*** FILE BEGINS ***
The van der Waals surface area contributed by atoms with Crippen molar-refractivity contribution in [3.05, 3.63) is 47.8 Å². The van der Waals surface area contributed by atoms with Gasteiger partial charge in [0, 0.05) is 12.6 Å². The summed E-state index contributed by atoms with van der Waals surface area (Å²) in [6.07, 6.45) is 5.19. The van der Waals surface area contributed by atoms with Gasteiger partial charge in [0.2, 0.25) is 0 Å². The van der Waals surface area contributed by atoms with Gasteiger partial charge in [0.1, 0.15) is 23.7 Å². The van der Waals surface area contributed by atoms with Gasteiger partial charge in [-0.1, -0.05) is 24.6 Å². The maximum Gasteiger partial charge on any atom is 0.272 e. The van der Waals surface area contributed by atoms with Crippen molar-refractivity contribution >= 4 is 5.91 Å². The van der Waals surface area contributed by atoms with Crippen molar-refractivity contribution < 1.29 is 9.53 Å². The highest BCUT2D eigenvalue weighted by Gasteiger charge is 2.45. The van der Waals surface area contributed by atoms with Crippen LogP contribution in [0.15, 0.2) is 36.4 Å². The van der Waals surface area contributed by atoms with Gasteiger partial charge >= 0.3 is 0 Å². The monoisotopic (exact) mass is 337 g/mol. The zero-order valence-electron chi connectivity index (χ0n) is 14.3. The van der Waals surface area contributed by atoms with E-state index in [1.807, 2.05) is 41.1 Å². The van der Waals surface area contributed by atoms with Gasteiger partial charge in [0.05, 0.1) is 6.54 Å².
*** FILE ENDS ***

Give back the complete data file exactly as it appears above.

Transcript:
The van der Waals surface area contributed by atoms with Crippen molar-refractivity contribution in [3.05, 3.63) is 47.8 Å². The van der Waals surface area contributed by atoms with Gasteiger partial charge in [0, 0.05) is 12.6 Å². The summed E-state index contributed by atoms with van der Waals surface area (Å²) in [6.07, 6.45) is 5.19. The van der Waals surface area contributed by atoms with Gasteiger partial charge in [0.2, 0.25) is 0 Å². The van der Waals surface area contributed by atoms with Gasteiger partial charge in [0.1, 0.15) is 23.7 Å². The van der Waals surface area contributed by atoms with Gasteiger partial charge in [-0.1, -0.05) is 24.6 Å². The maximum Gasteiger partial charge on any atom is 0.272 e. The van der Waals surface area contributed by atoms with Crippen molar-refractivity contribution >= 4 is 5.91 Å². The van der Waals surface area contributed by atoms with Crippen molar-refractivity contribution < 1.29 is 9.53 Å². The highest BCUT2D eigenvalue weighted by Gasteiger charge is 2.45. The van der Waals surface area contributed by atoms with Crippen LogP contribution in [0.15, 0.2) is 36.4 Å². The van der Waals surface area contributed by atoms with Gasteiger partial charge >= 0.3 is 0 Å². The monoisotopic (exact) mass is 337 g/mol. The zero-order valence-electron chi connectivity index (χ0n) is 14.3. The van der Waals surface area contributed by atoms with E-state index in [1.807, 2.05) is 41.1 Å². The van der Waals surface area contributed by atoms with Gasteiger partial charge in [0.05, 0.1) is 6.54 Å².